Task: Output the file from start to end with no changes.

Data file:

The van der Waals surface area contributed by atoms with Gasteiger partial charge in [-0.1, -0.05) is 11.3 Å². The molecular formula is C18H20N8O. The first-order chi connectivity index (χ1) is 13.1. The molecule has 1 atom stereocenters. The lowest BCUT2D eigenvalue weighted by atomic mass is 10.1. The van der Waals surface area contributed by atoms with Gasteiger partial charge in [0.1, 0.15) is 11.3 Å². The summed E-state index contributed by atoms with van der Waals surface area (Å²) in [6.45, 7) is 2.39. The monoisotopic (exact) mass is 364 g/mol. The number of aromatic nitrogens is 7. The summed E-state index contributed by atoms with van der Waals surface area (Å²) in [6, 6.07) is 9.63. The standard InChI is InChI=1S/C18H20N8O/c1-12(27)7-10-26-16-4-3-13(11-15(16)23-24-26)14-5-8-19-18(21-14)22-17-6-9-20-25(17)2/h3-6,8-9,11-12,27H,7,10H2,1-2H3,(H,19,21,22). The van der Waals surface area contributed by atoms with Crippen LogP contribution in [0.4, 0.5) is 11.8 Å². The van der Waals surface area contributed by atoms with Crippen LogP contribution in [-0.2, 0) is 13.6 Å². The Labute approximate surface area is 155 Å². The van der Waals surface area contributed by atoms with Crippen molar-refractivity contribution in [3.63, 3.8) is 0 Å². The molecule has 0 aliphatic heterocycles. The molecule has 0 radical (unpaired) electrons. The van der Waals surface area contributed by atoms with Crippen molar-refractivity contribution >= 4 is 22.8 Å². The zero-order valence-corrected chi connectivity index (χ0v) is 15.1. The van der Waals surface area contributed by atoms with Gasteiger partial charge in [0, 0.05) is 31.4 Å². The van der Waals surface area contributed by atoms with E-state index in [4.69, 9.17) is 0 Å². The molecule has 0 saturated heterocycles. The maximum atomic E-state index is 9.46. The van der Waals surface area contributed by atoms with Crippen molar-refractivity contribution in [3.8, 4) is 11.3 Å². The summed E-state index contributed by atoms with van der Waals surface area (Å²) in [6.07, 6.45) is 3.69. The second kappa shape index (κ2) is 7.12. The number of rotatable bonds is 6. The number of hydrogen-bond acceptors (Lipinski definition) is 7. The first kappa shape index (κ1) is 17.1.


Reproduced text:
The van der Waals surface area contributed by atoms with Gasteiger partial charge in [-0.1, -0.05) is 11.3 Å². The molecular formula is C18H20N8O. The first-order chi connectivity index (χ1) is 13.1. The molecule has 1 atom stereocenters. The lowest BCUT2D eigenvalue weighted by atomic mass is 10.1. The van der Waals surface area contributed by atoms with Gasteiger partial charge in [0.1, 0.15) is 11.3 Å². The summed E-state index contributed by atoms with van der Waals surface area (Å²) in [6.45, 7) is 2.39. The monoisotopic (exact) mass is 364 g/mol. The number of aromatic nitrogens is 7. The summed E-state index contributed by atoms with van der Waals surface area (Å²) in [6, 6.07) is 9.63. The standard InChI is InChI=1S/C18H20N8O/c1-12(27)7-10-26-16-4-3-13(11-15(16)23-24-26)14-5-8-19-18(21-14)22-17-6-9-20-25(17)2/h3-6,8-9,11-12,27H,7,10H2,1-2H3,(H,19,21,22). The van der Waals surface area contributed by atoms with Crippen LogP contribution in [0.4, 0.5) is 11.8 Å². The van der Waals surface area contributed by atoms with Crippen LogP contribution in [-0.2, 0) is 13.6 Å². The Labute approximate surface area is 155 Å². The van der Waals surface area contributed by atoms with Crippen molar-refractivity contribution in [3.63, 3.8) is 0 Å². The molecule has 0 aliphatic heterocycles. The molecule has 0 radical (unpaired) electrons. The van der Waals surface area contributed by atoms with Crippen molar-refractivity contribution >= 4 is 22.8 Å². The zero-order valence-corrected chi connectivity index (χ0v) is 15.1. The van der Waals surface area contributed by atoms with Gasteiger partial charge in [0, 0.05) is 31.4 Å². The van der Waals surface area contributed by atoms with E-state index in [4.69, 9.17) is 0 Å². The molecule has 0 saturated heterocycles. The maximum atomic E-state index is 9.46. The van der Waals surface area contributed by atoms with Crippen molar-refractivity contribution in [3.8, 4) is 11.3 Å². The summed E-state index contributed by atoms with van der Waals surface area (Å²) in [6.07, 6.45) is 3.69. The second kappa shape index (κ2) is 7.12. The number of rotatable bonds is 6. The number of hydrogen-bond acceptors (Lipinski definition) is 7. The first kappa shape index (κ1) is 17.1.